Sanborn, 1899

Other than changes in housing types and transportation methods, this area still remained fairly consistent in terms of its land use and overall character until around 1950, immediately following the proposal for an expressway to run directly west of the block. Demolition would immediately begin after construction began nearby, and the displacement of residents would soon follow. Once the entire interchange was finally constructed, and after decades of variations in land use in this general area, all buildings ended up being demolished, and for years the land was completely vacant. Recently, however, the area became a construction site, and a new parking deck on Fulton Street is expected to be completed by May 2024. The parking deck is planned to have six stories, accommodating nearly 900 new parking spaces. This new building will be located directly west of the GSU Convocation Center, which is the building that the parking is intended to serve.


Lynch, M, Atlanta City Directory, (Atlanta, GA: V.V. Bullock and Mrs. F.A. Sanders), p. 236, Internet Archive, ( /2up: accessed March 7, 2024). 

Sanborn, D.A., “Atlanta 1899,” ProQuest, (https://digitalsanbornmaps-proquest-com.eu1.proxy. se_maps/11/1377/6152/6515/97070?accountid=11226: accessed March 7, 2024).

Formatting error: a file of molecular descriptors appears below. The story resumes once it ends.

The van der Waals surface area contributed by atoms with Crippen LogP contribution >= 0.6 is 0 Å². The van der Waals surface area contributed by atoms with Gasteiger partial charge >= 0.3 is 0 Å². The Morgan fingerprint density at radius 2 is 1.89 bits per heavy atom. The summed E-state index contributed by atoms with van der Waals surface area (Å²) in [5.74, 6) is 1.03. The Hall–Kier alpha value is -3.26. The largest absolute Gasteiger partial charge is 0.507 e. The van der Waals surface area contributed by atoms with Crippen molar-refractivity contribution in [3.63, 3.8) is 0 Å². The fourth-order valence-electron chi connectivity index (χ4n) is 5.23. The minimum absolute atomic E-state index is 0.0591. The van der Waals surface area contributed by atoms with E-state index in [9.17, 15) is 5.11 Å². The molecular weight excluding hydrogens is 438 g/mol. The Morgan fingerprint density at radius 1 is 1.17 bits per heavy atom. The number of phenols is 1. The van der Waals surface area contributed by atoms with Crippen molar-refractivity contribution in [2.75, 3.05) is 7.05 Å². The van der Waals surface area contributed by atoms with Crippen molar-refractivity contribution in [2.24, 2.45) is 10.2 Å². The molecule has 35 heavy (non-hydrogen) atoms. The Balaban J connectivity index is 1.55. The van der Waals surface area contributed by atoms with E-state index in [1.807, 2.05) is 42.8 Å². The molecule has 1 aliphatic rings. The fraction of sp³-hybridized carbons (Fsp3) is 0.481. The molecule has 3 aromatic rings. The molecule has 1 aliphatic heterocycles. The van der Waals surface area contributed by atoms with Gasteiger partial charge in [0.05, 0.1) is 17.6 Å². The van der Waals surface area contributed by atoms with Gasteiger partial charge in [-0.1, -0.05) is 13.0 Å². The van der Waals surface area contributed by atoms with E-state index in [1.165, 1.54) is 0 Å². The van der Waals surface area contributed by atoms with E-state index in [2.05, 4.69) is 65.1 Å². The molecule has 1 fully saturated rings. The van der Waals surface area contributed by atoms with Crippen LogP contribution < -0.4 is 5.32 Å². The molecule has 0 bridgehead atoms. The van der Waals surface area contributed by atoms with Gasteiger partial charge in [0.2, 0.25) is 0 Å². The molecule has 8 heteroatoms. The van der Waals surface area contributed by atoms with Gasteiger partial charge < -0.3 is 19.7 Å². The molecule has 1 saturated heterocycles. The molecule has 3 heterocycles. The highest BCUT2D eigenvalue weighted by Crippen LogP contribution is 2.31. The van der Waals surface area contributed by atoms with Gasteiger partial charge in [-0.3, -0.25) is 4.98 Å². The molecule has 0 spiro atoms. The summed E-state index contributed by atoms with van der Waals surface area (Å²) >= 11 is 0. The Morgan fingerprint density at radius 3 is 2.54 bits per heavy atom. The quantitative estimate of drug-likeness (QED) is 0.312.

Abrams Aerial Survey Corporation, “Aerial Survey, Atlanta, Georgia, 1949 (Mosaic),” ( /collection/PlanATL/id/10766/rec/1 accessed April 6, 2024).

The Hub at Peachtree Center

Me inside of The Hub

Within the Peachtree Center District in downtown Atlanta, many working Atlantans throughout the area visit a small, partially underground food court known as the Hub at Peachtree Center, which offers a variety of restaurant and retail services as well as other amenities. This frequently visited food court is located between Peachtree Street and Peachtree Center Avenue, easily accessible from the nearby MARTA station. The Hub is surrounded by several office buildings with pedestrian walkways that connect directly to the food court, providing businesses with convenient access to the numerous available services offered.

The Hub was designed by architect John C. Portman, who also designed many of the adjacent office buildings and hotels along with most of the high rises in the Peachtree Center District, contributing greatly to the transformation in Atlanta’s skyline in the 1960s. Due to challenges in its aging infrastructure, the mall underwent several renovations over the last three decades, with the goal of reinstituting the outdated food court to a central gathering location for the millions of annual visitors staying in surrounding hotels.

This site is particularly interesting to me because I often walk here to eat lunch before my next class, and it has become a regular location in my daily schedule. Also, a scene from one of my favorite movies, Baby Driver, was filmed here in 2017, in addition to various parts of the GSU campus as well as other areas in downtown.